Ireland may host the mother of all St. Patrick’s Day celebrations but cities around the globe, especially those with an Irish heritage or population, take part in the festivities. Here are a few notable cities that go all out for the holiday.
Come March 17th, both reverence and revelry abound in Ireland’s capital city. Cathedrals hold communion and commemoration events to mark the life of their patron saint, while Irish stout is served throughout the city for merrymakers. Dublin actually dedicates four entire days (five, this year) to the most well-known—and celebrated—holiday in the country. This is known as St. Patrick’s Festival and includes a range of events for all ages. Find more info at stpatricksfestival.ie/info.
London, United Kingdom
Similar to Dublin, London hosts an extended St. Patrick’s Day celebration that spans three days. Held in Trafalgar Square, the London St. Patrick’s Day Festival features Irish song, dance, food, culture, arts—and, of course, a parade. Now in its 16th year, the festival brings together a crowd of more than 125,000 to celebrate the saint.
Rio de Janiero, Brazil
Everyone goes green for St. Patrick’s Day, including the famous Christ the Redeemer statue that stands tall over this South American city. In addition to the greening of this monument, celebrations take place at Irish pubs, event venues, and civic organizations throughout the city.
Savannah, Georgia, United States
In the United States, especially the South, Savannah has become nearly synonymous with the celebration of March 17th. River Street, which appropriately runs along the edge of the Savannah River, is the place to be for music, food, drinks, and taking in the city. City Market, another popular hangout hub that is located in the historic district, also offers art, live music, eats, and more to celebrate the holiday. Don’t miss taking a peek at the city’s fountains, which are all dyed green for the occasion, including the iconic Forsyth Fountain in Forsyth Park.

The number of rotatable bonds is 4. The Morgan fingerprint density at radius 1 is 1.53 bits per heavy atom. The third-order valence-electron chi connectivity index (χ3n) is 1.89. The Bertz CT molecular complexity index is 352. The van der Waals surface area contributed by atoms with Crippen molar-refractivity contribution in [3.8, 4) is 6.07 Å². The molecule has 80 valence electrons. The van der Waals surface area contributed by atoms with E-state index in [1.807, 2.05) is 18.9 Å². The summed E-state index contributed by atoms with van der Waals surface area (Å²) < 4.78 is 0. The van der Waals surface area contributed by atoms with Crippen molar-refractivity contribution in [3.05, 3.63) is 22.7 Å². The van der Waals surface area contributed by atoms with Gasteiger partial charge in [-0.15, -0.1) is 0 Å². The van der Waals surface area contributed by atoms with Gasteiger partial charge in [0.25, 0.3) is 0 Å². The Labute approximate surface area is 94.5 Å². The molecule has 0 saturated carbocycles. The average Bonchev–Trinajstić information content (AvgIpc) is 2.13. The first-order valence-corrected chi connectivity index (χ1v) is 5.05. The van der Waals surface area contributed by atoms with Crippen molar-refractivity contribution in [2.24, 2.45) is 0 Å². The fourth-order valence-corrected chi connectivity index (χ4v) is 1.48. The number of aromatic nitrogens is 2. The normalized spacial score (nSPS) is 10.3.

Chicago, Illinois, United States
When Savannah greens their fountains, Chicagoans green their river. Each year, 400,000 people gather to dye the Chicago River on March 17th. While the coloring doesn’t last long, only about five hours according to a city website, the party continues with a jam-packed parade, numerous independent celebrations, and green lights across much of the city.
Finally, if you’re looking for a celebration that spans more than a few days check out Canada’s CelticFest, which is held in Vancouver. Now in its 14th year, CelticFest celebrates the heritage of the Celts through music, dance, food, film, spoken word, and community togetherness. The three-week celebration culminates in a highly anticipated St. Patrick’s Day parade held on the last day of the festival, March 17th. For more info, visit celticfestvancouver.com.
Where is your favorite place to celebrate St. Patrick’s Day? Tell us in the comments section.